Fiber digestibility data has been provided by feed labs to the industry for over 20 years. Engaging the technology has been an evolving process. Laboratory in vitro systems have improved. Near infrared reflectance spectroscopy (NIRS) calibrations using this data continue to be more precise. Our understanding of how to use the information in forage quality evaluation and feed modeling has changed and is bringing even more value to nutritionists and farmers.
For all the challenges and limitations in the application of in vitro fiber digestibility information, it has had a significant, if not profound, impact in dairy nutrition and in the efficiency of milk production. Cows, as ruminants, are designed to utilize fiber. A key truth is that efficiency of milk production is related to the quality of fiber as measured by its “rate” of degradation in the cow. The faster the rate of fiber degradation, the more forage a cow will eat, which generally results in higher milk production.
Fueled by forage
Today, there are many herds that are averaging more than 90 pounds of milk daily while feeding over 60% of the ration as forage. This benchmark production occurs because of many things happening successfully on the farm. Not the least of these is growing and feeding high-quality forage.
Moving forward, how can we improve the use of the tools we have to better characterize forage quality? If in vitro fiber digestibility has been a key tool in the toolbox, how do we improve and make it more applicable?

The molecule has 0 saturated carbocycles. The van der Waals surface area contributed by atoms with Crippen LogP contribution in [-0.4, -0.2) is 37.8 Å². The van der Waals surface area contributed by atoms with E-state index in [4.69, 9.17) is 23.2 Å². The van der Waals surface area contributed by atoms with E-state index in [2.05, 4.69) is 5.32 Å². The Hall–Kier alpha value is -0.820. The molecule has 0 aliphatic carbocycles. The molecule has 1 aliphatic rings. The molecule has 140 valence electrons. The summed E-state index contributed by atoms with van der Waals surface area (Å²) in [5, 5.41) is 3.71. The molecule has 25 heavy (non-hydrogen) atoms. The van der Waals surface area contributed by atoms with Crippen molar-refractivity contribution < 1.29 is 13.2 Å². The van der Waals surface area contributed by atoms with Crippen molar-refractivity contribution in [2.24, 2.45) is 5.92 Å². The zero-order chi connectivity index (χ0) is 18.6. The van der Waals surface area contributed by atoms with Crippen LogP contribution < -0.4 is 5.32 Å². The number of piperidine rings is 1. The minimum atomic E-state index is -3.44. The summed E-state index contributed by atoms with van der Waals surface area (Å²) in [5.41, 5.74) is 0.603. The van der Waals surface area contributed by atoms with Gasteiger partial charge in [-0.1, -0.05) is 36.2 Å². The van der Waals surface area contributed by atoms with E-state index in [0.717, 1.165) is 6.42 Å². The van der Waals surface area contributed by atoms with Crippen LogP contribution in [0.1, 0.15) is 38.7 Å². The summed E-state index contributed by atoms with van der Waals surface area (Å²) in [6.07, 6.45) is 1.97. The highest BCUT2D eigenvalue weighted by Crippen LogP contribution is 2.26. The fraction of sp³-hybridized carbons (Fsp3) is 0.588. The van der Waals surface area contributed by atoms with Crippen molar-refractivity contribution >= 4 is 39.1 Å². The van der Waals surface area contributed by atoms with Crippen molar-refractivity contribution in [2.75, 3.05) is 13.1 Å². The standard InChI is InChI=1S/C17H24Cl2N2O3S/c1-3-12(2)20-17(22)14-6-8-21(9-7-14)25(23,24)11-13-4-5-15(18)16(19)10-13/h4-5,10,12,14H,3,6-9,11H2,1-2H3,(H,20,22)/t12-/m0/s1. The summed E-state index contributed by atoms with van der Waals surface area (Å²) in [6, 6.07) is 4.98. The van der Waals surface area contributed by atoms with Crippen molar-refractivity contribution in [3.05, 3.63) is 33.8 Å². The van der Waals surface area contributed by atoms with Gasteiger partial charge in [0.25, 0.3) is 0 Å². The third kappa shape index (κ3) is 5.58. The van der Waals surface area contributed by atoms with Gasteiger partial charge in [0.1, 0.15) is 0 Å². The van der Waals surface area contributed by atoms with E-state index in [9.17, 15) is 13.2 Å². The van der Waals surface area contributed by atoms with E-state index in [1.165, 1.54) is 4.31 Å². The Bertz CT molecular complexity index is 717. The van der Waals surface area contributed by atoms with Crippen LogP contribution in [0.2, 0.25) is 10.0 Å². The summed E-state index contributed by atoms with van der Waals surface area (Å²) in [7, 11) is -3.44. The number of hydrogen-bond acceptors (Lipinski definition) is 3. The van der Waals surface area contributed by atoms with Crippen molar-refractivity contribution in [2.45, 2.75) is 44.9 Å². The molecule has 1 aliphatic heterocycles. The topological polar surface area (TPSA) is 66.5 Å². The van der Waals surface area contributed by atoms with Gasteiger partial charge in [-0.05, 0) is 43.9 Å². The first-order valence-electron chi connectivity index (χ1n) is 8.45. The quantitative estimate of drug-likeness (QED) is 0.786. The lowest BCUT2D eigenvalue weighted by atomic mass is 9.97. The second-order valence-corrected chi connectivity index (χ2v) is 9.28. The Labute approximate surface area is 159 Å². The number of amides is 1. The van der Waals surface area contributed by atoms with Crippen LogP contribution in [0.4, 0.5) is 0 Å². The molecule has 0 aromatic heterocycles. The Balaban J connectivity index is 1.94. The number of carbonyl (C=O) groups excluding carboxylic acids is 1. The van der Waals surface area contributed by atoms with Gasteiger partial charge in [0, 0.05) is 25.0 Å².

Our current approach is to take in vitro neutral detergent fiber (NDF) digestibility at a given time point, such as “30 hours,” and use it to rank forages. For example, we can say that we expect a corn silage with a 59% NDF digestibility at 30 hours to be more digestible than one at 53% and would expect the cows to respond to this difference. But is this the right time point to use?
What about using a 12-hour time point, or considering the use of undigestible neutral detergent fiber (UNDF) defined at a 240-hour incubation? Which time point has the least error of determination? Which time point or points is most related to cow function? These are common questions, most without simple answers.
In vitro NDF digestibility is a biological function that occurs when fiber is placed in a rumen culture that is diverse with organisms and enzymes that break down fiber. This breakdown of fiber is a “decay” function, which is generally quite uniform and can be defined mathematically. Below is an example of corn silage with 37% NDF. The graph shows the percent of NDF remaining at any given time point. The individual points are lab NIRS values, and the solid line is the mathematical representation of the NDF degradation in an in vitro system.
This modeling approach provides a number of improvements over the traditional approach of taking one analyzed in vitro time point from a lab report. By using a modeled approach to determine NDF digestibility values, we can improve the precision of any one time point evaluation.
More insight on the graph
In the above example, the 30-hour NDF digestibility by NIRS is 72.9%, while the more precise “modeled” value is 70.1%. Modeled NDF digestibility time points are based on a mathematical function using over 10 NIRS data points for improved accuracy. Modeling sufficient lab data allows us to now understand the fast-degraded fiber pool, which we have had little knowledge of from lab reports in the past.
Forage quality drives efficient milk production, which impacts the bottom line. In vitro fiber digestibility has been one of the key evaluation tools allowing us to understand forage quality and work toward management improvements. New approaches to using in vitro fiber digestibility data will improve our understanding of forage quality and how to best incorporate forages into dairy rations.